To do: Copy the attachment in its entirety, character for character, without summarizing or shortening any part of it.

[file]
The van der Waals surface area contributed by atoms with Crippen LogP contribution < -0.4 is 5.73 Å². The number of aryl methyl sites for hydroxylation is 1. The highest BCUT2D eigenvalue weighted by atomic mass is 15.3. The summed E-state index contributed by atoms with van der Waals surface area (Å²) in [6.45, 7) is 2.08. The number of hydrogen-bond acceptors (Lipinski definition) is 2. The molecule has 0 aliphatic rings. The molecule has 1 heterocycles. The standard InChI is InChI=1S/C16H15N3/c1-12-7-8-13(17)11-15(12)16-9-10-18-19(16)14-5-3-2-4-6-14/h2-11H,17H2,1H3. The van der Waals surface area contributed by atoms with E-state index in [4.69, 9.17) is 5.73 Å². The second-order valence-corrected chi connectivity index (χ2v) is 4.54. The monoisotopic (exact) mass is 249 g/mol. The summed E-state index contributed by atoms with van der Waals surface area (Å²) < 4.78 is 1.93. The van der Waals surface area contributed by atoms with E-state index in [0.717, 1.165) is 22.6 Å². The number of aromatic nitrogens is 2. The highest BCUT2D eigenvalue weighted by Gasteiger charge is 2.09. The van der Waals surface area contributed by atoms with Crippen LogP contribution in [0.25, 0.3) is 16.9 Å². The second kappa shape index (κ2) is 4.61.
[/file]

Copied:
The van der Waals surface area contributed by atoms with Crippen LogP contribution < -0.4 is 5.73 Å². The number of aryl methyl sites for hydroxylation is 1. The highest BCUT2D eigenvalue weighted by atomic mass is 15.3. The summed E-state index contributed by atoms with van der Waals surface area (Å²) in [6.45, 7) is 2.08. The number of hydrogen-bond acceptors (Lipinski definition) is 2. The molecule has 0 aliphatic rings. The molecule has 1 heterocycles. The standard InChI is InChI=1S/C16H15N3/c1-12-7-8-13(17)11-15(12)16-9-10-18-19(16)14-5-3-2-4-6-14/h2-11H,17H2,1H3. The van der Waals surface area contributed by atoms with E-state index in [4.69, 9.17) is 5.73 Å². The second-order valence-corrected chi connectivity index (χ2v) is 4.54. The monoisotopic (exact) mass is 249 g/mol. The summed E-state index contributed by atoms with van der Waals surface area (Å²) < 4.78 is 1.93. The van der Waals surface area contributed by atoms with E-state index in [0.717, 1.165) is 22.6 Å². The number of aromatic nitrogens is 2. The highest BCUT2D eigenvalue weighted by Gasteiger charge is 2.09. The van der Waals surface area contributed by atoms with Crippen LogP contribution in [0.25, 0.3) is 16.9 Å². The second kappa shape index (κ2) is 4.61.